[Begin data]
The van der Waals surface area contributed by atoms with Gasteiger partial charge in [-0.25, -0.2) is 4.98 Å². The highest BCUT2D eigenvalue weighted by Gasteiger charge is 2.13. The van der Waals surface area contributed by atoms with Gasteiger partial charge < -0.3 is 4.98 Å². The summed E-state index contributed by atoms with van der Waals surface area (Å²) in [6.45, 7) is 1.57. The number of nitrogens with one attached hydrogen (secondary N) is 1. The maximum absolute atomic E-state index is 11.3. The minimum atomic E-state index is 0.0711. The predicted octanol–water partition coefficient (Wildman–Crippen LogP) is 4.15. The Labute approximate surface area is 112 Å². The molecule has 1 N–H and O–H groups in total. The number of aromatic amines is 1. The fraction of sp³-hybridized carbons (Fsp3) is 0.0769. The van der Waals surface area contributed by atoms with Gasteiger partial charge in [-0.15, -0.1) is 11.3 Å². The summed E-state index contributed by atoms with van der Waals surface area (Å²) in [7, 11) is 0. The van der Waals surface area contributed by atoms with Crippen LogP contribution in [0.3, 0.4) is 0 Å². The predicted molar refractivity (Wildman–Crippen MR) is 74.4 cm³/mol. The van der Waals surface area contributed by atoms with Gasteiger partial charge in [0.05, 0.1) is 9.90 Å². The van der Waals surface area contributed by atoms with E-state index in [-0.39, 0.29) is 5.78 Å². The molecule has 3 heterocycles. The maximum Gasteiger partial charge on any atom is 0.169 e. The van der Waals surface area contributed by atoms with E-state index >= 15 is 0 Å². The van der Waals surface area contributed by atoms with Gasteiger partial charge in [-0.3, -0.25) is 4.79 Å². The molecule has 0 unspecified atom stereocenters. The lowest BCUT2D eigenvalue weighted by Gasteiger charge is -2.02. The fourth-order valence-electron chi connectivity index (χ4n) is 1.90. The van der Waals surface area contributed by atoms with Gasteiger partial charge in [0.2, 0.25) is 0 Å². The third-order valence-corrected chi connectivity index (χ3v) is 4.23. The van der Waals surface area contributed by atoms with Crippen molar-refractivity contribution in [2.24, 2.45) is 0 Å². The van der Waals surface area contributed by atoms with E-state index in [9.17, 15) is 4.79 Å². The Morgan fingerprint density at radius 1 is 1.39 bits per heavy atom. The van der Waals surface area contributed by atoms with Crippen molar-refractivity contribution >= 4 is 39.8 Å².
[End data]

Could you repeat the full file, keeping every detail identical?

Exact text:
The van der Waals surface area contributed by atoms with Gasteiger partial charge in [-0.25, -0.2) is 4.98 Å². The highest BCUT2D eigenvalue weighted by Gasteiger charge is 2.13. The van der Waals surface area contributed by atoms with Gasteiger partial charge < -0.3 is 4.98 Å². The summed E-state index contributed by atoms with van der Waals surface area (Å²) in [6.45, 7) is 1.57. The number of nitrogens with one attached hydrogen (secondary N) is 1. The maximum absolute atomic E-state index is 11.3. The minimum atomic E-state index is 0.0711. The predicted octanol–water partition coefficient (Wildman–Crippen LogP) is 4.15. The Labute approximate surface area is 112 Å². The molecule has 1 N–H and O–H groups in total. The number of aromatic amines is 1. The fraction of sp³-hybridized carbons (Fsp3) is 0.0769. The van der Waals surface area contributed by atoms with Gasteiger partial charge in [-0.15, -0.1) is 11.3 Å². The summed E-state index contributed by atoms with van der Waals surface area (Å²) in [7, 11) is 0. The van der Waals surface area contributed by atoms with Crippen LogP contribution in [0.3, 0.4) is 0 Å². The predicted molar refractivity (Wildman–Crippen MR) is 74.4 cm³/mol. The van der Waals surface area contributed by atoms with Gasteiger partial charge in [0.05, 0.1) is 9.90 Å². The van der Waals surface area contributed by atoms with E-state index in [-0.39, 0.29) is 5.78 Å². The molecule has 3 heterocycles. The maximum Gasteiger partial charge on any atom is 0.169 e. The van der Waals surface area contributed by atoms with E-state index >= 15 is 0 Å². The van der Waals surface area contributed by atoms with Gasteiger partial charge in [-0.3, -0.25) is 4.79 Å². The molecule has 0 unspecified atom stereocenters. The lowest BCUT2D eigenvalue weighted by Gasteiger charge is -2.02. The fourth-order valence-electron chi connectivity index (χ4n) is 1.90. The van der Waals surface area contributed by atoms with Gasteiger partial charge in [0.2, 0.25) is 0 Å². The third-order valence-corrected chi connectivity index (χ3v) is 4.23. The van der Waals surface area contributed by atoms with Crippen molar-refractivity contribution in [2.24, 2.45) is 0 Å². The van der Waals surface area contributed by atoms with E-state index in [9.17, 15) is 4.79 Å². The Morgan fingerprint density at radius 1 is 1.39 bits per heavy atom. The van der Waals surface area contributed by atoms with Crippen molar-refractivity contribution >= 4 is 39.8 Å².